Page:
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View Full Version : F/L Oswald Ewart WORSLEY - MiD 1919 - later High Speed Flight



HughAHalliday
20th May 2022, 12:21
WORSLEY, Oswald Ewart – Flight Lieutenant – High Speed Flight – Mention in Despatches – awarded as per London Gazette dated 3 June 1919 for services in Egypt and Palestine. Information from Spink catalogue of 23 July 2013.

‘This Officer has carried out many long and successful patrols. He has always worked with keenness and alacrity.’

Flight Lieutenant Oswald Ewart Worsley, born at Kensington, London, in 1898, and was educated at Merton House and Westbourne Schools. He joined up as a mechanic in the R.N.A.S. in 1914, became Flight Officer in January, 1917, and was promoted Flight Sub-Lieutenant in the following June. On formation of the R.A.F., he was made Flight-Lieutenant, and during 1918, he served in the Mediterranean and was specially mentioned in dispatches. He left the Service in 1919, but returned as a short service officer in July 1921, and was granted a permanent commission early in 1925’; gained R.A.C. Flying Certificate No. 7296), 4.5.1917; appointed Flight Sub-Lieutenant, Royal Naval Air Service 27.6.1917; subsequent service included at Vendome, Cranwell and Calshot; posted as a pilot to the Seaplane Base, Alexandria (Shorts 184), April 1918; carried out numerous patrols and convoy escorts from May; was part of a crew that flew a Large America F3 that carried out a return flight from Alexandria to Suda Bay, Crete, November 1918; this was requested by General Salmond and was for the express purpose of escorting a Handley-Page to Alexandria.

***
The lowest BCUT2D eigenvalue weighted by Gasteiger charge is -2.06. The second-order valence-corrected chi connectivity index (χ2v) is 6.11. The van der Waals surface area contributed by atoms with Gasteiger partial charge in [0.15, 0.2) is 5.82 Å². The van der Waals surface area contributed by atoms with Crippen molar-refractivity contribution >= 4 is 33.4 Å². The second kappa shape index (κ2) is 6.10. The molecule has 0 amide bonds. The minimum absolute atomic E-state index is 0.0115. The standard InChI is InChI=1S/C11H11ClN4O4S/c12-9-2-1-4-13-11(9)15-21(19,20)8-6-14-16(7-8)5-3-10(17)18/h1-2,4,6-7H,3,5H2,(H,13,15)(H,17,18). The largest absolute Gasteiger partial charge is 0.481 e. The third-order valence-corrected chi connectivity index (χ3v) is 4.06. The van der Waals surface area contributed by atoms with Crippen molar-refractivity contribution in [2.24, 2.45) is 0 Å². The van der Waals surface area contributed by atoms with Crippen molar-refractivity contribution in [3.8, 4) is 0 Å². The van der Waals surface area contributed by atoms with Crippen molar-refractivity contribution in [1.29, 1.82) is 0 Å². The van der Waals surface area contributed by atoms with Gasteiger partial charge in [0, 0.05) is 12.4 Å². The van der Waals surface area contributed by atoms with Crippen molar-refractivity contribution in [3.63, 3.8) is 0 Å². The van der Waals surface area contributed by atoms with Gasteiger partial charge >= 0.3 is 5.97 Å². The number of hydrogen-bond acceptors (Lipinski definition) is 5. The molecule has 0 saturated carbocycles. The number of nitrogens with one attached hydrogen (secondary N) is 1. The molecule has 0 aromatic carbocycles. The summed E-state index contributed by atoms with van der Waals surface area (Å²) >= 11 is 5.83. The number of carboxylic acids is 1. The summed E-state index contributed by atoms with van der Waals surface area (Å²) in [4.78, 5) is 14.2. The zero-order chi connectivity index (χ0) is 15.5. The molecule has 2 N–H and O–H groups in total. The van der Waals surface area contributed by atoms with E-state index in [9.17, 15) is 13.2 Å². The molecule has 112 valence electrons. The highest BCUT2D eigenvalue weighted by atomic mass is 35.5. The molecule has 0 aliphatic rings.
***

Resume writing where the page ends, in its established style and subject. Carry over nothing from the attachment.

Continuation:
Having re-entered service after the War, he was part of the team that had won the Schneider Trophy for Britain at Venice 1927 – when they also set a world speed record; Flight gives the following ‘The Trophy Race for seaplanes, originally scheduled to take place at Venice on Sunday, September 25th, had to be postponed until Monday, September 26th, owing to unfavourable weather conditions.

By Monday, midday, the conditions had improved, and the race was held, resulting in a win for Great Britain, at the impressive average speed of 453.282 km/h (218.54 mph). The winning machine, the Supermarine S.5 geared with Napier engine, was piloted by Flight-Lieutenant Webster. Second place was secured by Flight-Lieutenant Worsley on another Supermarine S.5, similar to the winner but fitted with a direct-drive Napier engine. His average speed was 439.472 km/h (272.96mph). The total length of the course was 350 kms (217 miles)’; posted to 503 (Country of Lincoln) Squadron, Waddington, November 1928.